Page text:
Raising Arizona

||Genre: Comedy,Crime||Year: 1987||Duration: 1h34min||Directors: Joel Coen, Ethan Coen||Stars: John Goodman, Nicolas Cage, Holly Hunter,Trey Wilson||


2 Stars

In this flick by the Coen brothers, Nicolas Cage plays a fairly simple-minded, a-few-fries-short-of-a-happy-meal recidivist by the name of H.I. McDunnough who, repeatedly getting in and out of prison, is swept off his feet by Ed (Holly Hunter), the officer taking mugshots. Hearing her fiance has left her, he proposes to her (she accepts), intent on getting out, keeping on the right side of the law, and leaving his jailbird life behind. Wiping the slate clean. Everything seems to be coming up roses but when Edwina starts craving for a baby, their relationship is thrown out of whack as she finds out, to her chagrin, that she’s barren. Desperate to be a mom and not willing to take no for an answer, she pushes Hi into stealing a baby of Nathan Arizona’s (his wife’s just brought into the world “more than they could handle” after taking fertility pills for a good while).

Good, now they have a baby. The equilibrium is seemingly restored for the time being. But the leopard doesn’t change his spots and Hi is finding hard to keep on the right track, running on the dreary treadmill of routinary family life. When it rains, it pours and everything is thrown out of balance again as his former inmates – Gale (John Goodman) and Evelle (William Forsythe)- break out of prison and, as fugitives, seek sanctuary at his place. As they endeavour to drag Hi back into his old life, the past seems to be catching up with him and Ed doesn’t try to mask her displeasure. Things take a turn when Gale and Evelle hear that Hi’s son isn’t really his, but Nathan Arizona’s -who offers a bounty to whomever brings him back- and so they backstab Hi, looking to snatch the money. No honor among thieves.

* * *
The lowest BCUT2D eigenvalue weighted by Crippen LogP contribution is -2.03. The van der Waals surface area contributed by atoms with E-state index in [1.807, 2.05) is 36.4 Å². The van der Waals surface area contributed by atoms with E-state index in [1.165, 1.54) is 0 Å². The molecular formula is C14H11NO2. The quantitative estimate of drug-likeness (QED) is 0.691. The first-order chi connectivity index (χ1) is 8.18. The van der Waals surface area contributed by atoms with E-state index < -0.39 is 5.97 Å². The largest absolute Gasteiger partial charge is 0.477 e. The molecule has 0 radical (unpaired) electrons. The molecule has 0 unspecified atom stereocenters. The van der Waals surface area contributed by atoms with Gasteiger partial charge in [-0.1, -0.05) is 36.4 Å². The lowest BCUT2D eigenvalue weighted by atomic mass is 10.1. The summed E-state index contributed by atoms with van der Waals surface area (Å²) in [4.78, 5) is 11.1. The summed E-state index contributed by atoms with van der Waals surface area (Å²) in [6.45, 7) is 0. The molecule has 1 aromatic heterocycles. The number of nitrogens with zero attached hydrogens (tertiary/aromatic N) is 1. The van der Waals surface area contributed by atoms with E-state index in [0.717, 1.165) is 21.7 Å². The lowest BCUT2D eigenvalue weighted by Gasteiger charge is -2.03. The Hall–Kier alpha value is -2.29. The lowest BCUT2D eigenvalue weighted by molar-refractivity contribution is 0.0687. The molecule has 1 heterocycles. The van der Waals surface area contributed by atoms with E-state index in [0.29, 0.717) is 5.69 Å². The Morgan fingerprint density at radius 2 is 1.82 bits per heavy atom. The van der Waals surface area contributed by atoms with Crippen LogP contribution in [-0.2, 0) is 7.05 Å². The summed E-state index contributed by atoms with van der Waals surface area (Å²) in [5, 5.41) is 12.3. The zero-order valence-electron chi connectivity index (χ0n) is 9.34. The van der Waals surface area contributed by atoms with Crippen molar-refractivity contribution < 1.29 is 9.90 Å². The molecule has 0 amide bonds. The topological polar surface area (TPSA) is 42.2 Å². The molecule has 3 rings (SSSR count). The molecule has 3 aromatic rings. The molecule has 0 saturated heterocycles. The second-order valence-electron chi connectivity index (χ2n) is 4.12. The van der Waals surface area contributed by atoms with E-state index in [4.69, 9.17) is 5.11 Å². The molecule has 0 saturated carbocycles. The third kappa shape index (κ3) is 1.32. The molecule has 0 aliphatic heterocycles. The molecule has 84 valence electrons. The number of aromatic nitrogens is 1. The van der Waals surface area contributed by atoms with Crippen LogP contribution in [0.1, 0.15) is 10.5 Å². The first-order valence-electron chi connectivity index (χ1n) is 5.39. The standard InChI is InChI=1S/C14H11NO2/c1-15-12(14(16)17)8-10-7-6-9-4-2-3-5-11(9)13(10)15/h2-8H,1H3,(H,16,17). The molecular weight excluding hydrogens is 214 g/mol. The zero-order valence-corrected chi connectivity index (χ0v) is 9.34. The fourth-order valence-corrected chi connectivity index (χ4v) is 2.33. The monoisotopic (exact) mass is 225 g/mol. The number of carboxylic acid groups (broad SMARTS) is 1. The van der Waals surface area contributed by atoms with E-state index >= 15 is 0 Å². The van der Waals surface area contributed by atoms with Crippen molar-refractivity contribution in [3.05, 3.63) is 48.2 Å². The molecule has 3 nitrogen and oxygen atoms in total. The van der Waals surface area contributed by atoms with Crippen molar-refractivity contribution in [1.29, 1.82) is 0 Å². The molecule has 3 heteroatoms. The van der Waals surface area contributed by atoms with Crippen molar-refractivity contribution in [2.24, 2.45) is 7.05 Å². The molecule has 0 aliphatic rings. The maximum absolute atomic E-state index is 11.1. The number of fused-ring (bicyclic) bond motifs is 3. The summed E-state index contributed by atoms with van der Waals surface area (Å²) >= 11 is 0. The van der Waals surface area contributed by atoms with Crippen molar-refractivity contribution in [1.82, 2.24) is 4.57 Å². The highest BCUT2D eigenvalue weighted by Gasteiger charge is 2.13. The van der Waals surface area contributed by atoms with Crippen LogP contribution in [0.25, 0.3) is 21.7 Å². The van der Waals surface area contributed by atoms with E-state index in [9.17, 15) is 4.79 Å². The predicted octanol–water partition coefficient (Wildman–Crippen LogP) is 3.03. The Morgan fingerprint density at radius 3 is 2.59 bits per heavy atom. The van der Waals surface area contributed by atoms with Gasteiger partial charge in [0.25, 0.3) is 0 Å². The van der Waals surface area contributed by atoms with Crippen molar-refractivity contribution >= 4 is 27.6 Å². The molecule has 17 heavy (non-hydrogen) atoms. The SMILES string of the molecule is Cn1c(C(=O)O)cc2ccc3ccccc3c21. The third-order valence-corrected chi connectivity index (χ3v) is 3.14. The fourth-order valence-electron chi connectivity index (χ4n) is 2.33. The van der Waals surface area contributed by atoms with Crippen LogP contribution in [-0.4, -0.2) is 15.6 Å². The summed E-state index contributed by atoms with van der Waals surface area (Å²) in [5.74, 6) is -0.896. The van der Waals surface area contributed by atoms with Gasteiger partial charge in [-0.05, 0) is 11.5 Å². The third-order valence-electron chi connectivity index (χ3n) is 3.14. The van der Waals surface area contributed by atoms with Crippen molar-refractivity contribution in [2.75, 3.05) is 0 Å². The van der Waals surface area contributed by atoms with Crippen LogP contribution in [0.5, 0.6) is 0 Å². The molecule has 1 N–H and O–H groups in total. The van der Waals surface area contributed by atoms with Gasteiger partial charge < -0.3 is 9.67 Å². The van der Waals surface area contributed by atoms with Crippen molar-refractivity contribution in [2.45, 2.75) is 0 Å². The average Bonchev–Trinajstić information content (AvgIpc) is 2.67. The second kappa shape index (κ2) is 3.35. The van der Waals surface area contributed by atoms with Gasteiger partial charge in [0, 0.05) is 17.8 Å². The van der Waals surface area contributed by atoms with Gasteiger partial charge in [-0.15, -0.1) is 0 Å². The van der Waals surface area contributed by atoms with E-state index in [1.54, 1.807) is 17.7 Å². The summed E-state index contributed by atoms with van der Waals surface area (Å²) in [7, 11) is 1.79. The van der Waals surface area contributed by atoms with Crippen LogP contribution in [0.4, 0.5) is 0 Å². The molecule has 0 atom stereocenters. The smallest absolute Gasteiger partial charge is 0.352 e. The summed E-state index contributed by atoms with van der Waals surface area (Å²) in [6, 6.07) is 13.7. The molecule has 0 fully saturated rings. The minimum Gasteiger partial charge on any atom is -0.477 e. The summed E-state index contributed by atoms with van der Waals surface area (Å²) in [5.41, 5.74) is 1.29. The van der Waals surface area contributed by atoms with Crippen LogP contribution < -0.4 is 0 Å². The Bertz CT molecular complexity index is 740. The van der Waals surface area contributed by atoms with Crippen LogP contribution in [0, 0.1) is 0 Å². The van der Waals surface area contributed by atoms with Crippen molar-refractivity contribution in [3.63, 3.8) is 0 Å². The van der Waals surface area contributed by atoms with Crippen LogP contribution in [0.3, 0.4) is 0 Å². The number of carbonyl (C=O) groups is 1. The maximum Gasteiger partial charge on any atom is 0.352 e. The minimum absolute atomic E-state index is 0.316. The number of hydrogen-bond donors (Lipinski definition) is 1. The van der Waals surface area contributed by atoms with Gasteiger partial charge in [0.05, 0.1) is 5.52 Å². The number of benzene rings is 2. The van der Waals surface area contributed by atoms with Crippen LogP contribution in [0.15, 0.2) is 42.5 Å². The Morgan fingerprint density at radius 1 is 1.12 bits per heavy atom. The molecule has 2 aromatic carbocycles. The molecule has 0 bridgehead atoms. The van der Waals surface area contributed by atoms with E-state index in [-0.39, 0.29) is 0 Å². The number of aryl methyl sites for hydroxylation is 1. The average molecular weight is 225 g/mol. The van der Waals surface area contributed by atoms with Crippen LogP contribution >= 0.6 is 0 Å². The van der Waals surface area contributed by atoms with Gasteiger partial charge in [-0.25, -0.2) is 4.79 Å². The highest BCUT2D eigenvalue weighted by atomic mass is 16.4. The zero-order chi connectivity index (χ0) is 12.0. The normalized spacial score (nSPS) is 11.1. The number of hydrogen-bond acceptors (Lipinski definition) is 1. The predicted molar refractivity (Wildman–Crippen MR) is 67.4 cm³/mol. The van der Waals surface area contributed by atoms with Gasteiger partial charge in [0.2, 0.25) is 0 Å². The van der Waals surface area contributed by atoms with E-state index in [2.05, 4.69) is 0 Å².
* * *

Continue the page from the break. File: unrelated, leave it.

This is where the true humor kicks in.They fall head over heels in love with the baby themselves and are dead set on keeping him. In this way, everything turns into a dog-eat-dog fight for the babe. But having said that, this is perhaps the only instance where I laughed myself silly. And it didn’t last. I’m sure the movie is all that and really something and I just missed out on it. But be that as it may, I know for a fact that It ain’t my jam. Sure, the movie had its moments, but if this is a comedy and comedies are to be judged on how many laughs they manage to elicit, then -and I hate to say this- this is a poor one. Fine irony is all fine and dandy, but it doesn’t make for a deluge of laughs. Maybe some shy, polite couple of giggles but that’s it. And for my part, this won’t do. I want comedies that hurl me into laughing myself into stitches the exact same way I want horror flicks that get me shitting bricks and this comes about once in a blue moon only, as much as I hate to say.
Raising Arizona is all about situational irony, laughable turns, cheeky parodic jibes and language humor and as funny and sharp a satire as it is, it’s anything but your ruthless, laugh-till-you-cry comedy.

Speak your mind.